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Parents claim kids are forced to drop the ball over religion

By: Michelle Heron Email
By: Michelle Heron Email

PERRY COUNTY, Ky. (WYMT)- Religion and sports are big in the Eastern Kentucky. But what happens when those two acitivies step on each other’s toes?

“At some point there will always be choices and for the most part, some people can work around some conflicts, but not all,” KHSAA Commissioner Julian Tackett said.

With more scheduling conflicts between sports and church, some parents are saying their children shouldn’t be made to drop the ball just because of their religion.

The Kentucky High School Athletic Association recently decided to split its Sweet Sixteen Basketball Tournament schedule.
Instead of playing two games in one day and ending on a Saturday, the tournaments will now end on a Sunday.

“More and more we’re seeing over the last few years, we’re seeing the kids having to make the choice on Sunday nights,” Pastor at Chavies First Church of God Paul Hensley said.

Daryl Cornett is the Pastor at First Baptist Church in Hazard and has dealth with the dilemma personally with his own kids.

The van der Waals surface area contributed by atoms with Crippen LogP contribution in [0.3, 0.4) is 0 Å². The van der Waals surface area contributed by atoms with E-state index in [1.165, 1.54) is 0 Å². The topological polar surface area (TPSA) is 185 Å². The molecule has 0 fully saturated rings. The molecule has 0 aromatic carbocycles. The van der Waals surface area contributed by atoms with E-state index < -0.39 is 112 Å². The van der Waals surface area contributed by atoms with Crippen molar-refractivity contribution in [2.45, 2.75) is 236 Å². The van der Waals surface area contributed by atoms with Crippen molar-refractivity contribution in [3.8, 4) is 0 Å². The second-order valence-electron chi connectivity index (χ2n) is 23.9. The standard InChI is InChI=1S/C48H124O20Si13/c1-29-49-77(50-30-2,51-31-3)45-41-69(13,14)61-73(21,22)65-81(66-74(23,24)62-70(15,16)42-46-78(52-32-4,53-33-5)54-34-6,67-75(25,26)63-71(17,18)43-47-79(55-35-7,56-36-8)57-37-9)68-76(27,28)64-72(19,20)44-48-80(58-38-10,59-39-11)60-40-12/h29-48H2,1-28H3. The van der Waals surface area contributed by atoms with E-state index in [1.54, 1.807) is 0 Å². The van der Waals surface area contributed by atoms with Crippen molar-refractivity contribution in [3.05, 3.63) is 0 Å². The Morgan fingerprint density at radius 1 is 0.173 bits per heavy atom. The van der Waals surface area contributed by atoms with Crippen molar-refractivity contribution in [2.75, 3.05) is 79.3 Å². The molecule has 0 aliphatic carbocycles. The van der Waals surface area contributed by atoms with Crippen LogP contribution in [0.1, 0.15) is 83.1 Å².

“We’ve had long discussions about priorities and setting those firmly in our family,” Cornett said.

Sporting and church leaders agree that both bodies have a heavy influence over kids, but church leaders would like to see both bodies work together better.

“The school system doesn’t have to share our faith, but we do need a common ground and that’s we love the kids,” Hensley said.

Tackett says there has to be an effort at the local level between local levels between athletic directors and principals to minimize conflicts.

KHSAA tested the new tournament format earlier this year and commissioners say they got positive feedback from players, saying it gave players extra time to rest between games.

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